During my time in the USMC (1986-1990) the term WM (Women Marine) was used to identify female members of the Corps. For many, the term was referred to as “Waste of Money.” This was generally because women weren’t allowed in combat, and combat was the general mission and purpose of the Corps. Women did not exist within line companies. They were placed in support positions, generally admin or technical work. This didn’t mean that women were really a waste, that was simply the mentality of some who envisioned combat as being the only real function of the Corps. In point of fact, having WMs serve in non-combat positions allowed the men who would normally serve in those positions to serve in line companies instead.
Now it’s 2013, and the ban on women in combat has just been lifted. For many, the ban has seemed illogical and ineffective. For others, it made perfect sense – mainly from the perspective of physical strength, but also from the perspective of gender inequality, and perhaps some form of a male genetic predisposition to protect the fairer sex from potential death, dismemberment, torture, and rape.
Statistically, there exists a subset of women who are physically equal to the capabilities of men. Personally, I rarely saw them. I spent a year on temporary duty working side by side with WMs in an admin capacity entering data and tracking reports. When we went out for PT (daily) the routine we normally followed in the line companies was completely toned-down in order to let the women keep up. WMs were allowed to perform pushups using their knees instead of their feet. They weren’t expected to do much on the pull-up bars. Our usual torturous runs were limited to a few miles instead of eight. Coming from a line company, I watched most of them struggle, even with this more limited regimen.
Putting women in line companies will require changes. Segregated barracks and facilities for one – as we Americans still hold to the view that men and women showering together and living in the same room isn’t something we should be doing. Personally, I think that’s still good, given the personality types I encountered. This has always seemed a primitive limitation to me – that nudity is such an issue with our culture – but it is what it is, and we are a primitive people still. Allowing women in combat strips another layer of that primitive mentality, but we have a long way to go in regards to a gender-neutral psychology. It comes in small jumps, and this is one of them. Men and women are treated differently. We appear to like it this way as a society, or it would have changed long ago. It’s not just social convention either, men and women statistically migrate into roles they select. A part of that changed yesterday. Other countries allow women in combat and allow gays to serve. Now we join that club, and it will take some time to adjust our operations and our perceptions. We gain this enlightenment and its benefits at a cost to some minds, and no cost to others.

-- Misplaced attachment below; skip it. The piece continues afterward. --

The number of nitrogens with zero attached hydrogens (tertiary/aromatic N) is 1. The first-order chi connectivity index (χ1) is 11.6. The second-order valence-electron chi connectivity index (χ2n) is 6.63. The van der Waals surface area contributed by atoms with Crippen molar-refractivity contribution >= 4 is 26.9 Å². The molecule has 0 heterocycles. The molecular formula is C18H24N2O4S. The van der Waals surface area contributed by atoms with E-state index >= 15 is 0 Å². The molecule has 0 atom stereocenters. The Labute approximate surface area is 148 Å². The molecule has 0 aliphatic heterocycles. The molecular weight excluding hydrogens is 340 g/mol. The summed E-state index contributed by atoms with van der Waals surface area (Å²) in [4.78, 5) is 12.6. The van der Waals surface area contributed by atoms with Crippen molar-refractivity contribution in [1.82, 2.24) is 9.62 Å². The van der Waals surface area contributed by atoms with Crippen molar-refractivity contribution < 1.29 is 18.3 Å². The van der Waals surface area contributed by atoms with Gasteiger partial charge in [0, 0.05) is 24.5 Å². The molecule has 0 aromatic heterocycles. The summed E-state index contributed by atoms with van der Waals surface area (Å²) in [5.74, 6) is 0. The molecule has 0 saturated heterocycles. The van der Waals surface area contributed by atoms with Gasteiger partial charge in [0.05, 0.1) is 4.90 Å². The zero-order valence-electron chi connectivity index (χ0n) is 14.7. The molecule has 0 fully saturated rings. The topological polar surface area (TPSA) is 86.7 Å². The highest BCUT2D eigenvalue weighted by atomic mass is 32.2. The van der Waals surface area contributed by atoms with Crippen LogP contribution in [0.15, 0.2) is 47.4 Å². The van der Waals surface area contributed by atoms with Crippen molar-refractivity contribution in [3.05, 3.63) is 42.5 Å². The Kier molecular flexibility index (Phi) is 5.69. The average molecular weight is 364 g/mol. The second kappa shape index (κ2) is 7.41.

Sometimes physical limitations don’t matter. We think of weapons and some people get the idea that a gun doesn’t require much physical effort to operate. It doesn’t to fire, and many WMs excel at marksmanship, but running over a battlefield with a pack on does, and climbing cliff faces does, and humping a mortar plate, or carrying a large automatic weapon with ammunition does. Where these limitations don’t matter as much are in mechanized situations such as tanks, artillery, aircraft, and drones. This is where I see women playing a role first. Women can now be combat pilots. They’ll serve in artillery crews. They can be tank operators. And they’ll operate in this capacity in the combat theater with the intention that they’ll be killing the enemy with the same pre-programmed hardcore mentality as the men.
As for women being in those “boots on the ground” infantry situations, I think we’ll see that too. Some women can do it. Some want to do it. Now they can serve right alongside their male counterparts. And any woman who wants that role would surely have the grit for it, or they wouldn’t be trying, and they wouldn’t make it through the training. I wonder how long it will be before we see a married couple working together on the battlefield in a combat situation, or if that will even be allowed? So the world turns.